Cambridge Center for Behavioral Studies™

Training Tips from the 1950's

By Mary Burch, PhD, originally posted on March 10, 2014 by Canine Good Citizen

Just when I thought I was tired of Facebook, during the holidays a few months ago, Facebook gave me a great reinforcer.

Through the miracle of the internet and social media, I found a friend who lived next door to me when we were 5-years old. Around Christmas time, I wrote to her and told her that even though my family had moved to another state, I always remembered her. And I told her that I remembered her dad, Mr. Raia. He was a kind, wonderful man. Even though he had his own children, he always made sure he gave me a Christmas gift when I was a child.

“You won’t believe this,” I wrote to my friend, “but I still have the present your dad gave me when we were 5 years old.” Back then, at the ripe old age of five, we had a family dog, but I certainly had no well-formed plans for a dog-related career. Maybe Mr. Raia’s gift was a premonition.

Mr. Raia gave me a dog training kit in a box, complete with tiny agility equipment that was to be used for training a 6-inch tall plastic Lassie. Over the years, a myriad of toys and dolls came and went, but for some reason, I always kept this gift.

After I located my childhood friend, I went to the closet, pulled the toy from the box where it had been stored for decades, and for the first time ever, looked at this toy through the eyes of a dog trainer and animal behaviorist.

In the box is a booklet on how to train your dog. It was written in the 1950’s by Rudd Weatherwax, Lassie’s trainer. Because positive reinforcement training didn’t become popular until many years later, I expected a heavy dose of advice about the need for corrections in training. While there were certainly trainers at that time giving out correction based advice, here are 10 tips from Rudd Weatherwax (circa the 1950’s) that may surprise you. Tip #6 shows evidence of food rewards in training.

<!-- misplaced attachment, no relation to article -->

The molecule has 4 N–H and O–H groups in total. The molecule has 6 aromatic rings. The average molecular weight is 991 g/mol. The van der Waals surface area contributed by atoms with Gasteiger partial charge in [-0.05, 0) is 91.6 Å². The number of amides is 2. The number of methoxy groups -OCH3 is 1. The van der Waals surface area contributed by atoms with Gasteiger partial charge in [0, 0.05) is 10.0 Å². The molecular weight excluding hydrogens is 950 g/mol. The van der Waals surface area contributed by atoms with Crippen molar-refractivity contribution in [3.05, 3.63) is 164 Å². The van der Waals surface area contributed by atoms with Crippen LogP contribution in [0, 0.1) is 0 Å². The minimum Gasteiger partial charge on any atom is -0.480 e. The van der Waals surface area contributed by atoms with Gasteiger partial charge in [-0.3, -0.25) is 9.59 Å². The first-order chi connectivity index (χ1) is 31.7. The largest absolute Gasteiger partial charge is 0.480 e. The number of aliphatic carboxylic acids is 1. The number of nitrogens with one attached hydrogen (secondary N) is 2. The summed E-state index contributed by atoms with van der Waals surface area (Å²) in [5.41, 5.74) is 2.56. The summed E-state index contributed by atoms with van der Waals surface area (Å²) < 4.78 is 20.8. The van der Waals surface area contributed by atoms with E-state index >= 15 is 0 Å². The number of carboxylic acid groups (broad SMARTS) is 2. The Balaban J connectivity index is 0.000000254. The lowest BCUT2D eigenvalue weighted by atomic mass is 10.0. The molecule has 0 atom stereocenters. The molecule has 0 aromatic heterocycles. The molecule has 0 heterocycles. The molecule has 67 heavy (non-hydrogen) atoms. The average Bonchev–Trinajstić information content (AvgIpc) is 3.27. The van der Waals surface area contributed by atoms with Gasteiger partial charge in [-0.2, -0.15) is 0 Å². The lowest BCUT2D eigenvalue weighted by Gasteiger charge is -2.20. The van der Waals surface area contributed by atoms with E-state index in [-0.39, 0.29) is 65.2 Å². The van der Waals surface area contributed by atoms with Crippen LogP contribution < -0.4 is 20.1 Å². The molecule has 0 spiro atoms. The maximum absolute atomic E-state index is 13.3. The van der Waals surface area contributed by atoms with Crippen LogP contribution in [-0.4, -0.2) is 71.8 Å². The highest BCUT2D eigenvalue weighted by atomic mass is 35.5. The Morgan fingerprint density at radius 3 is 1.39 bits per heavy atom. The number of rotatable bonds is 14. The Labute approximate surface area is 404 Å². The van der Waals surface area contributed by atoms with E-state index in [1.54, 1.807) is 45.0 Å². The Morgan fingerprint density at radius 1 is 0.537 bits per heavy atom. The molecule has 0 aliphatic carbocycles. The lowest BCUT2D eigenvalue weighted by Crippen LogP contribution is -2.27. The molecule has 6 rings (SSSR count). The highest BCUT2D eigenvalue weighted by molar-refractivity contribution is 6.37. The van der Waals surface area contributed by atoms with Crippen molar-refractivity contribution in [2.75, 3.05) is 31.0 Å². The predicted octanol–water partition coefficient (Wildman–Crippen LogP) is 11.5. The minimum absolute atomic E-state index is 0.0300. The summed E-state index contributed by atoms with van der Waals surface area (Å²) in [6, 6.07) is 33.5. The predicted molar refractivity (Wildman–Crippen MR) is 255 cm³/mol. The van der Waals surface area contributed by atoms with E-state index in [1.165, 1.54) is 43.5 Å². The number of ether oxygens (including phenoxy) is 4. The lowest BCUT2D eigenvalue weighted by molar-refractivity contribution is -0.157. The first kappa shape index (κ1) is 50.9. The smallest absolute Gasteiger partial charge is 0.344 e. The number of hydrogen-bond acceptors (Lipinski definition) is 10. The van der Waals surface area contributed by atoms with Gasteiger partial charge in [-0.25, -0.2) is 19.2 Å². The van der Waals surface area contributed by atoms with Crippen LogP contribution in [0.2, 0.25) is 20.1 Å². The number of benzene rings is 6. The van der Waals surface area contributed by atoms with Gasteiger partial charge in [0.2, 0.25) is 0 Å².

1. Train on a regular schedule.

2. Keep training sessions short-not over 15 minutes.

3. Have one person teach the dog initially; gradually involve other family members.

4. Work in quiet, non-distracting surroundings.

5. Be consistent (same tone, etc.) when giving the dog commands (such as, “Sit.”)

6. Encourage your dog when he performs correctly by petting him, speaking in a friendly tone, and rewarding him with a tidbit.

7. Don’t rush training, have patience.

8. Teach one trick or skill at a time. As you teach new ones, review what the dog has already learned.

9. If your dog is not feeling well or is out of sorts, give him a vacation from training.

10. Never shout at or strike your dog. Your patience, understanding and kindness will be rewarded.

By the way, I called and spoke to 93-year old Mr. Raia on the phone. He was delighted that I still had his gift, and we ended the call with him saying he may have had an influence on my career. Maybe so, Mr. Raia, maybe so.